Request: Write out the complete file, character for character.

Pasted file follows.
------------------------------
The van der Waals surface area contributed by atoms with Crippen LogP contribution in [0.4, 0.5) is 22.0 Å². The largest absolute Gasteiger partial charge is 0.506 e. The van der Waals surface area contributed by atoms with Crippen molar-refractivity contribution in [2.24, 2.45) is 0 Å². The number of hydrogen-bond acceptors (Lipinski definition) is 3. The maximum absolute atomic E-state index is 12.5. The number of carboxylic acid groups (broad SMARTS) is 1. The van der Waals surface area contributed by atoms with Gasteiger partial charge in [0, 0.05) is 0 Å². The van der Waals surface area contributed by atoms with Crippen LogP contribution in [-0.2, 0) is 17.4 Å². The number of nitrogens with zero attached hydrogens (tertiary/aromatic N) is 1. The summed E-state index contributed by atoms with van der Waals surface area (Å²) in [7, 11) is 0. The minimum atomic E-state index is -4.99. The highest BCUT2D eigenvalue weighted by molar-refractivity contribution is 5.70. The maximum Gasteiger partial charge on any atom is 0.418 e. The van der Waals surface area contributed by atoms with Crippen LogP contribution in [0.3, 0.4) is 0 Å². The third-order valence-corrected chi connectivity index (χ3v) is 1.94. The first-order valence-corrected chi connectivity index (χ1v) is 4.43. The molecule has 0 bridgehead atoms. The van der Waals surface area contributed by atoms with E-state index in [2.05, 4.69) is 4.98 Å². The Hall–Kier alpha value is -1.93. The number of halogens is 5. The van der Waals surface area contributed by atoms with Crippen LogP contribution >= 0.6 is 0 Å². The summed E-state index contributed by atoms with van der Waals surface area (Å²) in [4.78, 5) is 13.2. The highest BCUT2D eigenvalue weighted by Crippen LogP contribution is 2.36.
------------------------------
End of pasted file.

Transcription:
The van der Waals surface area contributed by atoms with Crippen LogP contribution in [0.4, 0.5) is 22.0 Å². The largest absolute Gasteiger partial charge is 0.506 e. The van der Waals surface area contributed by atoms with Crippen molar-refractivity contribution in [2.24, 2.45) is 0 Å². The number of hydrogen-bond acceptors (Lipinski definition) is 3. The maximum absolute atomic E-state index is 12.5. The number of carboxylic acid groups (broad SMARTS) is 1. The van der Waals surface area contributed by atoms with Gasteiger partial charge in [0, 0.05) is 0 Å². The van der Waals surface area contributed by atoms with Crippen LogP contribution in [-0.2, 0) is 17.4 Å². The number of nitrogens with zero attached hydrogens (tertiary/aromatic N) is 1. The summed E-state index contributed by atoms with van der Waals surface area (Å²) in [7, 11) is 0. The minimum atomic E-state index is -4.99. The highest BCUT2D eigenvalue weighted by molar-refractivity contribution is 5.70. The maximum Gasteiger partial charge on any atom is 0.418 e. The van der Waals surface area contributed by atoms with Crippen LogP contribution in [0.3, 0.4) is 0 Å². The third-order valence-corrected chi connectivity index (χ3v) is 1.94. The first-order valence-corrected chi connectivity index (χ1v) is 4.43. The molecule has 0 bridgehead atoms. The van der Waals surface area contributed by atoms with E-state index in [2.05, 4.69) is 4.98 Å². The Hall–Kier alpha value is -1.93. The number of halogens is 5. The van der Waals surface area contributed by atoms with Crippen LogP contribution >= 0.6 is 0 Å². The summed E-state index contributed by atoms with van der Waals surface area (Å²) in [4.78, 5) is 13.2. The highest BCUT2D eigenvalue weighted by Crippen LogP contribution is 2.36.